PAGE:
We began with the mother and son pair. The female was frightened and threatened to scream whenever she was touched, but by going very slowly and steadily I was able to halter her. It was with great relief that we discovered she led beautifully. That was the end of the halter trained llamas. The youngest male, son of the female, was more curious than afraid until catching actually began. I was able to get a halter on him, but the moment I tried to fasten it, he exploded and began throwing himself against the barn walls. We got those two loaded onto the trailer (after slogging our way back out to the road), by leading mom, eventually lifting her into the trailer, then gently guiding her son in after her. Conveniently, we loaded one of the intact males in at the same time as the son, because the three males went crazy when we left them and one of them jumped out of the field and followed us (after taking a freedom romp with the youngster). It took a lot of soothing, care and time, but I did manage to get halters on the other two intact males (the ones trying to constantly kill each other) but neither were halter trained, much less trained to lead. We ended up moving them from the barns to the trailer out on the road by using two lead ropes on each llama (Laurel's brilliant idea), with a handler on each side, far enough away to be safe and give the llama breathing room but close enough to guide him. A third person walked behind each llama, gently guiding him forward. It worked quite well, all bucking, rearing and dropping to the ground aside. One of the llamas went most of the way on his knees. At the trailer, we loaded using the handlers up front, a light rope under the rump, and someone lifting front legs in. The trailer's movable dividers proved essential in being able to keep mom and son together and separate the two fighting males.
It was then a four hour trip up to Laramie for boarding while we get them gelded, fighting fangs and feet cared for, and start assessing what it's going to take to find these llamas good homes. The female will also need to be checked for pregnancy since she's been living with her ungelded son since birth two and a half years ago. We won't really know what the potential for this group is until the gelding has been done and the basic fear of humans is taken away. I have a hunch that with handling and without testosterone, the males will be calm animals with companion animal potential. But it will be a very big project to get them there. The female can go to a home with someone who has at least some experience handling frightened llamas and has a lot of love to give. It was dark by the time Laurel and I managed to navigate the five llamas into individual shelters with large runs. Within minutes, they settled down to hay and limitless water coming from automatic waterers. For the first time that day, calm settled over the animals and us. For the first time in years, these animals have security, safety and contentment in their future.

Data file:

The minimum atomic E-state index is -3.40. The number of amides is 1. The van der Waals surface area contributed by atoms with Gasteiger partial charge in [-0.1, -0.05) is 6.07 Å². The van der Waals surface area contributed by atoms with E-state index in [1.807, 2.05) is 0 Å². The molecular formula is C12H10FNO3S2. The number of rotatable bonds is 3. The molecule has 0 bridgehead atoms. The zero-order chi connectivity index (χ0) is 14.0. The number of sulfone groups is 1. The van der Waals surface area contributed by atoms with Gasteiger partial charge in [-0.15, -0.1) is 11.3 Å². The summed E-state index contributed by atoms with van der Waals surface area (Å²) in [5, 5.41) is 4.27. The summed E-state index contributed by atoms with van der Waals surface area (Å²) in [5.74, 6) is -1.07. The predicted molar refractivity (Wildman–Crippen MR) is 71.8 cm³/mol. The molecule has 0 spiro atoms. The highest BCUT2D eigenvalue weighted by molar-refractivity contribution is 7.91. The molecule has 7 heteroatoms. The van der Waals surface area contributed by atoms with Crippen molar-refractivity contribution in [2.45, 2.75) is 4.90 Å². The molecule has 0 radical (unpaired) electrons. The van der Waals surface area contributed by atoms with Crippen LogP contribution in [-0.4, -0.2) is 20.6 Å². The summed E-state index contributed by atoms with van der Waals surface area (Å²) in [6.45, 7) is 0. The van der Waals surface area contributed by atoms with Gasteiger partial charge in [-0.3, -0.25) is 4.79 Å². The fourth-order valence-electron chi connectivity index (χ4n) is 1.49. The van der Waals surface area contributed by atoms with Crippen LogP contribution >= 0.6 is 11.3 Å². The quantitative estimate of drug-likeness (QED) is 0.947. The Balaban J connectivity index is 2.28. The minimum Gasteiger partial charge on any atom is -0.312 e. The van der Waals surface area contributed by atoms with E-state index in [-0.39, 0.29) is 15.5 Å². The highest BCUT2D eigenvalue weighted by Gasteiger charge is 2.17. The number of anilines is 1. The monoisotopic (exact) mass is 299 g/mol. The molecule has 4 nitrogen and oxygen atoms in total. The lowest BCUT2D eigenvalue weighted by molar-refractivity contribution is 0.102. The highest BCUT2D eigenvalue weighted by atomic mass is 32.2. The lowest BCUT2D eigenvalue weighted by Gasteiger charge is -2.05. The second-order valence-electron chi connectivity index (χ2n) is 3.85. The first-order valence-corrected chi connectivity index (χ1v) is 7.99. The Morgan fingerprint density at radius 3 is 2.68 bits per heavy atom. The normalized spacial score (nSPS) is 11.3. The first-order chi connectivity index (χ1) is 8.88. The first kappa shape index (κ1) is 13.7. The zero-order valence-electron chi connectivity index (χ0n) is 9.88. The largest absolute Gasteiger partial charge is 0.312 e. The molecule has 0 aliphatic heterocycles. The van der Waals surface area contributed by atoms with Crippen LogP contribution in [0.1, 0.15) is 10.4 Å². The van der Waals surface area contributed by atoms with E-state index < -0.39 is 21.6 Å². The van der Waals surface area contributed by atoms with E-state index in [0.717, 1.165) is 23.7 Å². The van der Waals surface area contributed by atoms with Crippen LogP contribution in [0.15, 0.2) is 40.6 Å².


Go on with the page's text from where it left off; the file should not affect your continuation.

Navigating the Hazards of Llama Rescue
by Gayle Woodsum
There's nothing simple about llama rescue. From the demand of skill and time to the financial burden, the list of challenges to be surmounted can often seem endless. Not to mention the emotional drain. The one I never understand is the politically based challenge that proposes llamas shouldn't be rescued. My love for animals, my years of enjoying camelid companionship simply precludes the notion that I should turn my back on the usually inconvenient, often demanding process of rescuing a llama or alpaca from a bad situation. My DNA just isn't wired that way.
So, when Deputy Gary Nichols of the Moffat County Sheriff's Office in Craig, Colorado contacted Southwest Llama Rescue in regard to five llamas living in a bad situation that were poised to be legally seized if they weren't surrendered voluntarily, and when every effort to find someone to pick them up and provide foster care failed, it became clear that the job was on me - I was just two hours away.